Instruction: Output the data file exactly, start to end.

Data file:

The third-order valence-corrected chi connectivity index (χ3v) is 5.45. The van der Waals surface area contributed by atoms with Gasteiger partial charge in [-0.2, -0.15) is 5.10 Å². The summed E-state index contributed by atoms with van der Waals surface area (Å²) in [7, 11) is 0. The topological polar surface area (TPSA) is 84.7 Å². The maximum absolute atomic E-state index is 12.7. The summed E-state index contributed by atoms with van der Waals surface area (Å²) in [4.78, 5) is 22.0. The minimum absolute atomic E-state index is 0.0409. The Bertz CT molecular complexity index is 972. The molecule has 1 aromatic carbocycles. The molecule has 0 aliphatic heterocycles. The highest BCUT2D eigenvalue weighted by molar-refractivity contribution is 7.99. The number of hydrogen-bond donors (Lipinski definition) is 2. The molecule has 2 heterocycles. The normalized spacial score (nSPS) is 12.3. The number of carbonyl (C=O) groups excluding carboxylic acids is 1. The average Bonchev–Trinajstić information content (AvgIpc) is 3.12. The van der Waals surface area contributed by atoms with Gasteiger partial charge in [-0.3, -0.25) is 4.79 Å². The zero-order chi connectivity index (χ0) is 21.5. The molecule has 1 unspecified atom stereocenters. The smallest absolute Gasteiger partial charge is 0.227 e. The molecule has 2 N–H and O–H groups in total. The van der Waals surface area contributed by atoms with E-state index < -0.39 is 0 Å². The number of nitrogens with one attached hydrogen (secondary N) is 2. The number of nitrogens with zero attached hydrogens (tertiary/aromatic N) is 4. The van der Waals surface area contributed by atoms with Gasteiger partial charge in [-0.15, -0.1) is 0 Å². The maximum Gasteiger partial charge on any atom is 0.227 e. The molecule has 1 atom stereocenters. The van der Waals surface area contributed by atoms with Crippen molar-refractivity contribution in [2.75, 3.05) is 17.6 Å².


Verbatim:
The third-order valence-corrected chi connectivity index (χ3v) is 5.45. The van der Waals surface area contributed by atoms with Gasteiger partial charge in [-0.2, -0.15) is 5.10 Å². The summed E-state index contributed by atoms with van der Waals surface area (Å²) in [7, 11) is 0. The topological polar surface area (TPSA) is 84.7 Å². The maximum absolute atomic E-state index is 12.7. The summed E-state index contributed by atoms with van der Waals surface area (Å²) in [4.78, 5) is 22.0. The minimum absolute atomic E-state index is 0.0409. The Bertz CT molecular complexity index is 972. The molecule has 1 aromatic carbocycles. The molecule has 0 aliphatic heterocycles. The highest BCUT2D eigenvalue weighted by molar-refractivity contribution is 7.99. The number of hydrogen-bond donors (Lipinski definition) is 2. The molecule has 2 heterocycles. The normalized spacial score (nSPS) is 12.3. The number of carbonyl (C=O) groups excluding carboxylic acids is 1. The average Bonchev–Trinajstić information content (AvgIpc) is 3.12. The van der Waals surface area contributed by atoms with Gasteiger partial charge in [-0.3, -0.25) is 4.79 Å². The zero-order chi connectivity index (χ0) is 21.5. The molecule has 1 unspecified atom stereocenters. The smallest absolute Gasteiger partial charge is 0.227 e. The molecule has 2 N–H and O–H groups in total. The van der Waals surface area contributed by atoms with E-state index < -0.39 is 0 Å². The number of nitrogens with one attached hydrogen (secondary N) is 2. The number of nitrogens with zero attached hydrogens (tertiary/aromatic N) is 4. The van der Waals surface area contributed by atoms with Gasteiger partial charge in [-0.15, -0.1) is 0 Å². The maximum Gasteiger partial charge on any atom is 0.227 e. The molecule has 1 atom stereocenters. The van der Waals surface area contributed by atoms with Crippen molar-refractivity contribution in [2.75, 3.05) is 17.6 Å².